Video-game characters get more realistic all the time - and by more realistic, we mean sexier. This year offered a plethora of digital delights and graphical innovations, and although developers don't cater to their straight female and gay male audience
The cream of the crop
By MADDY MYERS  |  December 18, 2009
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Can the Rhode Island tea party brew a revolution?

The Rhode Island Tea Party, local wing of the national uprising against all things Obama, has some reason for hope.
 The movement strives to be a coherent force for change. But is it just blowing steam?
By DAVID SCHARFENBERG  |  October 23, 2009
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Nothing is shocking

Time again for our semi-regular look at law enforcement’s current go-to gadget: the Taser.
A Louisville Cardinal gets winged. Plus, wrong-way scootering in Georgia.
By MATT TAIBBI  |  October 23, 2009

Old school

More top shelf hip-hop at Jerky’s
Off the Couch
By PROVIDENCE PHOENIX STAFF  |  October 09, 2009
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It's hip to be icosahedral

Be they beer geeks, comic-book geeks, or music geeks, nowadays people flout their geekdom proudly, even wearing it like a badge.
In a new book, Ethan Gilsdorf  tracks his global quest to visit the holiest nerd-world sites
By MIKE MILIARD  |  October 02, 2009


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Catch a falling star

There was a time, not long ago, when two things were true. The first was that the University of Miami was a perennial college-football powerhouse. The second was that Willie Williams was going to be the next big thing among college-football linebackers.
Willie Williams and Charles Rogers prove that "can't miss" prospects sometimes do
By MATT TAIBBI  |  September 25, 2009
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The Olympic (shell) games

It’s been 13 years since the pageantry and spectacle of the Summer Olympic Games — and the mythical economic boon that goes with it — has graced US soil. But we’ll find out next week if, in a secret-ballot vote in Europe, the International Olympic Commit
Next week, we’ll find out if an American city will host the 2016 Olympic Games — and if Boston has a shot at 2020. Despite the glitzy international attention, there are billions of reasons why every debt-saddled American should hope that the US does not get the gold.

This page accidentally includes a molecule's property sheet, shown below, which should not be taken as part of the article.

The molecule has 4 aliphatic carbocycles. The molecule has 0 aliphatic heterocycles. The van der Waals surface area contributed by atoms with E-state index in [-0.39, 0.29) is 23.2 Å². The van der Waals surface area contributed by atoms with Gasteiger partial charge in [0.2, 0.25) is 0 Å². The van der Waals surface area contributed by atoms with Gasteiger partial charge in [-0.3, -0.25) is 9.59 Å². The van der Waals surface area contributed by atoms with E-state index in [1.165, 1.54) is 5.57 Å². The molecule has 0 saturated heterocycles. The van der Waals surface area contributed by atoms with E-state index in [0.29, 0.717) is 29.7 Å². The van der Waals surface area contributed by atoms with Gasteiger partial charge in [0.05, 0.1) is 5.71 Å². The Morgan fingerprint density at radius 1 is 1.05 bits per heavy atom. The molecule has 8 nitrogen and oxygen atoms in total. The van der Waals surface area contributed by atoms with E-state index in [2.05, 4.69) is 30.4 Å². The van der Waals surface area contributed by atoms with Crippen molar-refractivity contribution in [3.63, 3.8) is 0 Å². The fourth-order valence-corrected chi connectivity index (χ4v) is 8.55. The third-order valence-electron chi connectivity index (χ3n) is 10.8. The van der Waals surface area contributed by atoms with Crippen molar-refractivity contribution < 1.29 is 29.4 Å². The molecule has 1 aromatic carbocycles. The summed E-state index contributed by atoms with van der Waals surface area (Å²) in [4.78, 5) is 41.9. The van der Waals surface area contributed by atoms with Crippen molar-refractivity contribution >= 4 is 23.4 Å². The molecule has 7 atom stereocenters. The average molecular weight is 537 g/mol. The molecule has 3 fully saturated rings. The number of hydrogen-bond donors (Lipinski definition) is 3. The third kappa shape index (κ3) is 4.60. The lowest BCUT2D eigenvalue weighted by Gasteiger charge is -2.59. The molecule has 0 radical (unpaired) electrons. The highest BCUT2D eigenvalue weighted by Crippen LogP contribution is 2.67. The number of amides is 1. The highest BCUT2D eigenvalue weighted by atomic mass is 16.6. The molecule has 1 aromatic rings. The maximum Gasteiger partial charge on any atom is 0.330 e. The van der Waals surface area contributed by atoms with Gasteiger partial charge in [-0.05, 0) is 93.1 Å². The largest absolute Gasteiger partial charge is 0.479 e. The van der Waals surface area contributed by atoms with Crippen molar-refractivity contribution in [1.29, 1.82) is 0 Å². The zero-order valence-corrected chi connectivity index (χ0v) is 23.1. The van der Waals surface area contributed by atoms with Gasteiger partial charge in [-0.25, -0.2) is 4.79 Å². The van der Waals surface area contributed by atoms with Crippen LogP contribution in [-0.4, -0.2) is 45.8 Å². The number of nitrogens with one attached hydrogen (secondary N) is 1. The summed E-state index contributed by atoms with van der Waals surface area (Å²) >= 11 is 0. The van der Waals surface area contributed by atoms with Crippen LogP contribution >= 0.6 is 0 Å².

By ANNE ELIZABETH MOORE  |  September 25, 2009

Love is nothing

Here’s what I know about tennis: if you’ve got love, you’ve got nothing. From love to 15 to 30 to whatever comes between 30 and the sets and the matches, with those advantage points and tiebreakers thrown in, tennis scoring is less intuitive to me than t
Balls, Pucks, and Monster Trucks
By RICK WORMWOOD  |  September 11, 2009
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Review: Dr. John and the Neville Brothers at House of Blues

Even long-time fans probably didn't expect the generous, inspiring show Dr. John and the Neville Brothers delivered as part of a "Mardi Gras Mambo" tour stop at the House of Blues last Friday.
Dr. John and the Neville Brothers, live at the House of Blues on August 28, 2009
By JON GARELICK  |  September 04, 2009
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Interview: Paula Deen

"I'm just looking so forward to coming up there. And having lobster. In some butter. Did I mention I like butter?"
Storming the Bean
By SHAULA CLARK  |  August 28, 2009


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Violet hour

The color purple describes both kids' icon Barney and a bruise. And sure enough, both child-friendly uplift and florid abrasion are wound into the sprawling, heartfelt musical based on Alice Walker's Pulitzer-winning 1982 novel about a beaten-down young
The Color Purple is vivid on stage
By CAROLYN CLAY  |  June 26, 2009
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Review: My Life in Ruins

It's hard to imagine Donald Petrie's film appealing to anyone but diehard fans of the single-woman-gets-her-groove-back-in-exotic-locale genre.
Mostly embarrassing
By BETSY SHERMAN  |  June 05, 2009
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Carter vs. the Clamshell: round one is a standoff

The presidential party arrives in a rush through the side door near the stage, and those in the audience at Portsmouth High School stand to applaud. Many are on their toes and crane their necks to catch a glimpse of Jimmy Carter in the confusion down fr
Inside, an impeccable incumbent fields the easy questions
By DIANNE DUMANOSKI  |  May 08, 2009
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Here comes the bride

It's been a long time since Bostonians had the chance to see the most popular Czech opera, Bedrich Smetana's The Bartered Bride , but Opera Boston followed its electrifying run of Shostakovich's The Nose with this tuneful folk opera and gave it a swe
Opera Boston's Smetana, the BSO's Berlioz, and Dawn Upshaw
By LLOYD SCHWARTZ  |  May 08, 2009